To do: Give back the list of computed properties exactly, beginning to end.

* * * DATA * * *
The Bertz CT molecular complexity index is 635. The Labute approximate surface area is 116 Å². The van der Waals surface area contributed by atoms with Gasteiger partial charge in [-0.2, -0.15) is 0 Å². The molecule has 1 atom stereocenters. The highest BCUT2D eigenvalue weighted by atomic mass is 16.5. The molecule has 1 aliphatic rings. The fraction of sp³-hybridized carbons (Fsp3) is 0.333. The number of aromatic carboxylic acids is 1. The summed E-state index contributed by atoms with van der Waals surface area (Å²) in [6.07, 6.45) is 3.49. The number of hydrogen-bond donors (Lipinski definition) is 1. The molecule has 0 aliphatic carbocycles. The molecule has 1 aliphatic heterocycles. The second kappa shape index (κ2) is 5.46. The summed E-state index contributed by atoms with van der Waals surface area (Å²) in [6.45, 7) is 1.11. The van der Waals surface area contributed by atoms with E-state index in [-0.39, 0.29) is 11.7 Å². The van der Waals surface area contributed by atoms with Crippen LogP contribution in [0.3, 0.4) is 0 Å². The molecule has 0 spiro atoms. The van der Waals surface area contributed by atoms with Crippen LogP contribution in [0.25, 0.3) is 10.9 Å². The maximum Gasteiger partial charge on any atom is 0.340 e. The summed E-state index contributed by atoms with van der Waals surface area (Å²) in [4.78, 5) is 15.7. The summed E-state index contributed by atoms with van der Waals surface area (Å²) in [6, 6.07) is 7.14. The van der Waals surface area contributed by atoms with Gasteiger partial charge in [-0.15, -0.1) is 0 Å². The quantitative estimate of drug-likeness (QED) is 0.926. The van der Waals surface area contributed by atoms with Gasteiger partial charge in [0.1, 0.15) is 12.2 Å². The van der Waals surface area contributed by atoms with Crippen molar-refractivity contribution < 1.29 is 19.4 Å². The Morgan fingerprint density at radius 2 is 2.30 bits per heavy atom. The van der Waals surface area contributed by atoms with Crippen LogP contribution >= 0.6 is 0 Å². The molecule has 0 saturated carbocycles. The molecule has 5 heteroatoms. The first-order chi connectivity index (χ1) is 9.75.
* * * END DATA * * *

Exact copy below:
The Bertz CT molecular complexity index is 635. The Labute approximate surface area is 116 Å². The van der Waals surface area contributed by atoms with Gasteiger partial charge in [-0.2, -0.15) is 0 Å². The molecule has 1 atom stereocenters. The highest BCUT2D eigenvalue weighted by atomic mass is 16.5. The molecule has 1 aliphatic rings. The fraction of sp³-hybridized carbons (Fsp3) is 0.333. The number of aromatic carboxylic acids is 1. The summed E-state index contributed by atoms with van der Waals surface area (Å²) in [6.07, 6.45) is 3.49. The number of hydrogen-bond donors (Lipinski definition) is 1. The molecule has 0 aliphatic carbocycles. The molecule has 1 aliphatic heterocycles. The second kappa shape index (κ2) is 5.46. The summed E-state index contributed by atoms with van der Waals surface area (Å²) in [6.45, 7) is 1.11. The van der Waals surface area contributed by atoms with E-state index in [-0.39, 0.29) is 11.7 Å². The van der Waals surface area contributed by atoms with Crippen LogP contribution in [0.3, 0.4) is 0 Å². The molecule has 0 spiro atoms. The van der Waals surface area contributed by atoms with Crippen LogP contribution in [0.25, 0.3) is 10.9 Å². The maximum Gasteiger partial charge on any atom is 0.340 e. The summed E-state index contributed by atoms with van der Waals surface area (Å²) in [4.78, 5) is 15.7. The summed E-state index contributed by atoms with van der Waals surface area (Å²) in [6, 6.07) is 7.14. The van der Waals surface area contributed by atoms with Gasteiger partial charge in [-0.15, -0.1) is 0 Å². The quantitative estimate of drug-likeness (QED) is 0.926. The van der Waals surface area contributed by atoms with Gasteiger partial charge in [0.1, 0.15) is 12.2 Å². The van der Waals surface area contributed by atoms with Crippen molar-refractivity contribution < 1.29 is 19.4 Å². The Morgan fingerprint density at radius 2 is 2.30 bits per heavy atom. The van der Waals surface area contributed by atoms with Crippen LogP contribution >= 0.6 is 0 Å². The molecule has 0 saturated carbocycles. The molecule has 5 heteroatoms. The first-order chi connectivity index (χ1) is 9.75.